World Diffused Religions

Monday, 11 July 2016: 10:55
Location: Hörsaal 48 (Main Building)
Oral Presentation
Roberto CIPRIANI, University Roma Tre, Italy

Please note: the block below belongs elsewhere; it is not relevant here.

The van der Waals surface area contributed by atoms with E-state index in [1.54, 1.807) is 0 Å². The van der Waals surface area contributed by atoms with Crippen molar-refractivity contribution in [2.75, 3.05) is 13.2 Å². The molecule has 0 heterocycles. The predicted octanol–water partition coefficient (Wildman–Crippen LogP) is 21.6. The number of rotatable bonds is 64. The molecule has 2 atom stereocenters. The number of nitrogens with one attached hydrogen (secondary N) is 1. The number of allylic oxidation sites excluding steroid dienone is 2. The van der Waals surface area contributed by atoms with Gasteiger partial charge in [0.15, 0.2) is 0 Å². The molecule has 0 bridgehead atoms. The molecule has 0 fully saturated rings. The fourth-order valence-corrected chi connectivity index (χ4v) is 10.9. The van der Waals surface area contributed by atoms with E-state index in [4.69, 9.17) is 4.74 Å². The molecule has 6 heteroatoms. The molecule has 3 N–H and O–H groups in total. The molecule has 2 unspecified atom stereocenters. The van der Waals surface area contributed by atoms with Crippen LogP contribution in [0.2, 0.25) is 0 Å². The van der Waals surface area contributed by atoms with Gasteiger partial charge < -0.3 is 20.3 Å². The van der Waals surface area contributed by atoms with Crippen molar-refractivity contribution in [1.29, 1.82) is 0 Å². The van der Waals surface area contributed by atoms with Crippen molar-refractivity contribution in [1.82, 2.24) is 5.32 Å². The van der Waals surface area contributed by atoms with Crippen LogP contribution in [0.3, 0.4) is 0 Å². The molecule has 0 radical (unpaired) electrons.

Having theorized that “new modern topics” like individual autonomy, the ethos of mobility, self-expression, self-achievement, sexuality, familism and the private sphere were destined to replace historically institutionalized religions (Luckmann 1963), giving rise to a kind of “invisible religion” (defined as such by the publisher, not by the author, but only for commercial reasons), Luckmann has addressed the issue once more. He has acknowledged the fact that religion has not disappeared from the modern world and that various minor, intermediate and major degrees of transcendent experiences, seen as existential components, are to be found and that they cause differentiation at social-structural level and an institutional specialization of religion. This tends towards privatization, thus becoming a matter for single social actors who pass from major extra-terrain transcendence to one of an intermediate socio-political kind and, finally, to minimal individual realization, subjective autonomy and personal expression (Luckmann 2014: 40-44). Along this pathway one finds an increasingly marked gap between religious institutions and individual actors. Empirical investigations, however,  even the most recent (Campiche 2010; Abbruzzese 2014), seem to reveal a tendency for traditional religious institutions to remain firm and maintain a certain link with individuals despite formal estrangement and radical criticism. Rather than  as a breach or a separation, it appears more opportune to interpret the dynamics at work at present from the point of view of a substantial continuum.